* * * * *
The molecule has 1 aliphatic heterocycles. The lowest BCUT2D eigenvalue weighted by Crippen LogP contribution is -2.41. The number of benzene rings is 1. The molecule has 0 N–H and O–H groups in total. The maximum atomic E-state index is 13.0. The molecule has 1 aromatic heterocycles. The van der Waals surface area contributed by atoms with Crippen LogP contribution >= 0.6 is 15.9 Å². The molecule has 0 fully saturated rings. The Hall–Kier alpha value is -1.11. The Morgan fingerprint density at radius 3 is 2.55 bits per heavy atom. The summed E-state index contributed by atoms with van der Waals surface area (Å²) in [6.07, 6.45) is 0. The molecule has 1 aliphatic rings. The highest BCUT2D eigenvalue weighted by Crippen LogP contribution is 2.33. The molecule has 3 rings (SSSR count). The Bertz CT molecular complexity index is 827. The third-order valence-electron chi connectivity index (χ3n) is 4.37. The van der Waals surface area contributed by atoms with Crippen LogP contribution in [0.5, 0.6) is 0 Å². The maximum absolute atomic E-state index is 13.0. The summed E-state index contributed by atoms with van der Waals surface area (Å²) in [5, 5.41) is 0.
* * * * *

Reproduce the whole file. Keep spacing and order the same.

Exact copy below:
The molecule has 1 aliphatic heterocycles. The lowest BCUT2D eigenvalue weighted by Crippen LogP contribution is -2.41. The number of benzene rings is 1. The molecule has 0 N–H and O–H groups in total. The maximum atomic E-state index is 13.0. The molecule has 1 aromatic heterocycles. The van der Waals surface area contributed by atoms with Crippen LogP contribution >= 0.6 is 15.9 Å². The molecule has 0 fully saturated rings. The Hall–Kier alpha value is -1.11. The Morgan fingerprint density at radius 3 is 2.55 bits per heavy atom. The summed E-state index contributed by atoms with van der Waals surface area (Å²) in [6.07, 6.45) is 0. The molecule has 1 aliphatic rings. The highest BCUT2D eigenvalue weighted by Crippen LogP contribution is 2.33. The molecule has 3 rings (SSSR count). The Bertz CT molecular complexity index is 827. The third-order valence-electron chi connectivity index (χ3n) is 4.37. The van der Waals surface area contributed by atoms with Crippen LogP contribution in [0.5, 0.6) is 0 Å². The maximum absolute atomic E-state index is 13.0. The summed E-state index contributed by atoms with van der Waals surface area (Å²) in [5, 5.41) is 0.